Gender-based violence (GBV) is a global public health pandemic that is heightened in areas of conflict. The UN runs an annual campaign, 16 Days of Activism Against Gender-Based Violence, that calls attention to the issue from November 25 to December 10, 2023.
Russia has used conflict-related sexual violence as a weapon of war since its invasion of Ukraine in 2014. Women, girls, and others face violence on account of their gender. The scale of war-related sexual violence in Ukraine increased dramatically after the full-scale Russian invasion in February 2022.
When Human Rights First reported on conflict-related sexual violence (CRSV) in Ukraine in August 2021, we underscored that sexual violence is among the types of conflict-related crime least likely to be reported. Because international attention is rarely focused on the needs and perspectives of survivors of CRSV, in November 2022, we published a guide for journalists created by Ukrainian media and legal experts on How to Responsibly Report War-Related Sexual Violence.
The media attention on GBV in Ukraine most often focuses on war crimes, particularly rape and sexual assault committed by Russian soldiers, but there has been a stark increase in domestic violence there.
In August 2023, data from the Ukrainian National Police revealed that during the first five months of 2023, registered cases of domestic violence increased by 51% compared to the same period the previous year. Police recorded 349,355 cases of domestic violence between January and May of 2023, compared with 231,244 in the same period in 2022 and 190,277 in 2021.
Experts say that the increase in domestic violence is a byproduct of war, and they fear that numbers will continue to climb as the war continues. Stress, economic hardship, unemployment, and conflict-related trauma are fueling this increase, and the vast majority of victims of GBV are women.
In Kharkiv, Ukraine, human rights defenders provide support and assistance to survivors of GBV. A recent article from Ukrainian media outlet Gwara Media in partnership with Kharkiv-based NGO Sphere highlights the advocates providing resources for survivors of GBV. In April 2023, we published an article on Sphere and its work to assist women in Kharkiv and provide humanitarian aid.
Yana Sliemzina of Gwara Media told us that human rights defenders in Kharkiv are working across the region and on the front lines to assist survivors of GBV.
Sliemzina explained that part of the challenge of supporting survivors of GBV is overcoming stigma. Many women are hesitant to seek help, and if they do, they often diminish the extent of the abuse they have faced or struggle to acknowledge what they have experienced.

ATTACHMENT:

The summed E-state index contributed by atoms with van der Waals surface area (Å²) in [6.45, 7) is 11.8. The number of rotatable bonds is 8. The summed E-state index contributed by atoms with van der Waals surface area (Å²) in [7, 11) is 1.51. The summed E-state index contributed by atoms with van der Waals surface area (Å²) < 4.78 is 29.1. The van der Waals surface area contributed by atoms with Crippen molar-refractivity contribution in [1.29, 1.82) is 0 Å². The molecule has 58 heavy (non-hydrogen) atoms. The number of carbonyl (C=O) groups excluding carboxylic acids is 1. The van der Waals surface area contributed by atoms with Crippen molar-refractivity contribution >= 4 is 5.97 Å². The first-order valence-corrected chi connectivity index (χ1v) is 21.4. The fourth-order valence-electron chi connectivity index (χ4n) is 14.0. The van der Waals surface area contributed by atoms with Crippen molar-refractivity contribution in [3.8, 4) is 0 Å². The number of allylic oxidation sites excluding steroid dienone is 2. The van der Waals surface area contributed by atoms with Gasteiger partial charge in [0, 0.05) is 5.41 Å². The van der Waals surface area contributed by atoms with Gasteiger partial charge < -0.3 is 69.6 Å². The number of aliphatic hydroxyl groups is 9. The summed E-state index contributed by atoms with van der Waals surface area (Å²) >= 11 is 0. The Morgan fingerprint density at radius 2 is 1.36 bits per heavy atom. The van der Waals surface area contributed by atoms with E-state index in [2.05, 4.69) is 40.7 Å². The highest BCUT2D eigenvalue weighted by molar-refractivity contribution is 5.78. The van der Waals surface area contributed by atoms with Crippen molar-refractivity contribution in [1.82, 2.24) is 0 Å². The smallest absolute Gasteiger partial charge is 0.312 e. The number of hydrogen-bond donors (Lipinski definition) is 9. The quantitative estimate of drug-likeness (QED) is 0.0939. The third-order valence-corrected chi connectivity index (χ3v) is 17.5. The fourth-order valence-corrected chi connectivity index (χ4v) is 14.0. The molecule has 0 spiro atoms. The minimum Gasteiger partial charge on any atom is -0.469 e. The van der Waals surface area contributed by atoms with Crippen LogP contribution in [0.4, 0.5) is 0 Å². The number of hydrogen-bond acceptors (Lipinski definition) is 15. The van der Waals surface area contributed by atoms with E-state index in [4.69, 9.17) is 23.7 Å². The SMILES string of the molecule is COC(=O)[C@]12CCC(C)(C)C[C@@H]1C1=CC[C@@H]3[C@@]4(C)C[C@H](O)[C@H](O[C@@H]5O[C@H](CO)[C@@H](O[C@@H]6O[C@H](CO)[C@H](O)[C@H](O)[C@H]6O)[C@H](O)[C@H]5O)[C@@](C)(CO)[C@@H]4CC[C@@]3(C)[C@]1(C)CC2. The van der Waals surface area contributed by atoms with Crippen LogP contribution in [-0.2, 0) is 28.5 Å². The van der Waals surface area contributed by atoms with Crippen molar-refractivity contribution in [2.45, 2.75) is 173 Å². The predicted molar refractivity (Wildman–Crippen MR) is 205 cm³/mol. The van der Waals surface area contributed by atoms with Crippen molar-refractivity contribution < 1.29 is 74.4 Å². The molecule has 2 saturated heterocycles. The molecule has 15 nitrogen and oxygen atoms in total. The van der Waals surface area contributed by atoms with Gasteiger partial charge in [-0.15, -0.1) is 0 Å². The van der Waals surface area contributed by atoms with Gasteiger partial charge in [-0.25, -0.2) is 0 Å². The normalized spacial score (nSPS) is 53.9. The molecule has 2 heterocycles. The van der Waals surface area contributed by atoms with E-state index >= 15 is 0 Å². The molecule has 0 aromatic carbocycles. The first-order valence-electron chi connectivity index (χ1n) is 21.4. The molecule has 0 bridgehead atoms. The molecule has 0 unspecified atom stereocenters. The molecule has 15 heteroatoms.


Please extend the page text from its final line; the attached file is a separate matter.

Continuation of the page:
“Domestic violence and GBV as a whole are so stigmatized that [survivors] are already prepared to make it irrelevant or matter less. You look for a reason to put it away and not think about it,” said Sliemzina.
The NGO Green-Landiya works with local authorities to set up temporary safe spaces for women who have faced GBV. Over time, more women came to these locations, seeking formal psychological support and education on GBV or just to talk with other survivors. Some are hesitant to consult psychologists, particularly in smaller villages.
Supporting survivors of GBV in Kharkiv comes with risks for the psychologists and volunteers working on the front lines.
“If you’re providing crisis support to people from towns that are about to be evacuated, or even de-occupied towns, it is dangerous because there is shelling and Russia is very prevalent. It’s dangerous, but people still need the support,” says Sliemzina.
Local and state authorities are beginning to address GBV. In June 2022, Ukraine ratified the Istanbul Convention, an international treaty on preventing and combating violence against women and domestic violence.
State-sponsored initiatives have yet to resolve the issue of GBV. Part of the problem is the lack of support for men suffering from war-related trauma. There is a severe shortage in Ukraine of qualified psychologists to support soldiers and civilians, making it difficult even for men who seek help.
Winter has already arrived in Kharkiv; freezing temperatures and Russian attacks on energy infrastructure will likely make human rights defenders’ work more difficult.
The winter’s lack of light and heat may exacerbate domestic violence and increase the need for shelter space, but space in Kharkiv’s only state-sponsored shelter is limited to only ten people.
Despite challenges and stigma, human rights defenders continue to support survivors of GBV.
“When the full-scale invasion happened, and there is genocide, there is shelling, there are so many people dead, it becomes remarkably easy [for survivors] to say, ‘people are going through some really heavy stuff, what I’m experiencing is a non-issue’ and that makes it harder. But it’s going to come up someday or later, and it will be harder to deal with it later if you do not deal with it today,” says Sliemzina.